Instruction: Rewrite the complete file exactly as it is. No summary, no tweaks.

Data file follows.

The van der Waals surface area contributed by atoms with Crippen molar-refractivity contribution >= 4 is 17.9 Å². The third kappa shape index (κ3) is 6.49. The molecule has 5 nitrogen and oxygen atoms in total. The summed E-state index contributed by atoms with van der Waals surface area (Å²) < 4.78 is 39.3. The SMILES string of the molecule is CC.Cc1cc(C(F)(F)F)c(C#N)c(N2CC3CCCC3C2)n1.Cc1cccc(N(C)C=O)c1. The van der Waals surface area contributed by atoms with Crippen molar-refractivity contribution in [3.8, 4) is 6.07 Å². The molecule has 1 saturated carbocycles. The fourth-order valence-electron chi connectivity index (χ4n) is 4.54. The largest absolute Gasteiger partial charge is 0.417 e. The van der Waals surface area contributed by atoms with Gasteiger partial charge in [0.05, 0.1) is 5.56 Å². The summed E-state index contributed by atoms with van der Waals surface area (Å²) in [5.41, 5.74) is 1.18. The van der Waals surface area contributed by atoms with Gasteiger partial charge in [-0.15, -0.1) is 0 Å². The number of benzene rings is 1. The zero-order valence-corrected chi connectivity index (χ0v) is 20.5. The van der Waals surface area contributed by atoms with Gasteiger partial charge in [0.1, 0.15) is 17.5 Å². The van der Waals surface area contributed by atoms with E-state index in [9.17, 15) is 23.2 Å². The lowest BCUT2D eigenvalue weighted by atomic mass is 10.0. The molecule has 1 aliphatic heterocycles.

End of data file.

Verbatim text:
The van der Waals surface area contributed by atoms with Crippen molar-refractivity contribution >= 4 is 17.9 Å². The third kappa shape index (κ3) is 6.49. The molecule has 5 nitrogen and oxygen atoms in total. The summed E-state index contributed by atoms with van der Waals surface area (Å²) < 4.78 is 39.3. The SMILES string of the molecule is CC.Cc1cc(C(F)(F)F)c(C#N)c(N2CC3CCCC3C2)n1.Cc1cccc(N(C)C=O)c1. The van der Waals surface area contributed by atoms with Crippen molar-refractivity contribution in [3.8, 4) is 6.07 Å². The molecule has 1 saturated carbocycles. The fourth-order valence-electron chi connectivity index (χ4n) is 4.54. The largest absolute Gasteiger partial charge is 0.417 e. The van der Waals surface area contributed by atoms with Gasteiger partial charge in [0.05, 0.1) is 5.56 Å². The summed E-state index contributed by atoms with van der Waals surface area (Å²) in [5.41, 5.74) is 1.18. The van der Waals surface area contributed by atoms with Gasteiger partial charge in [-0.15, -0.1) is 0 Å². The number of benzene rings is 1. The zero-order valence-corrected chi connectivity index (χ0v) is 20.5. The van der Waals surface area contributed by atoms with Gasteiger partial charge in [0.1, 0.15) is 17.5 Å². The van der Waals surface area contributed by atoms with E-state index in [9.17, 15) is 23.2 Å². The lowest BCUT2D eigenvalue weighted by atomic mass is 10.0. The molecule has 1 aliphatic heterocycles.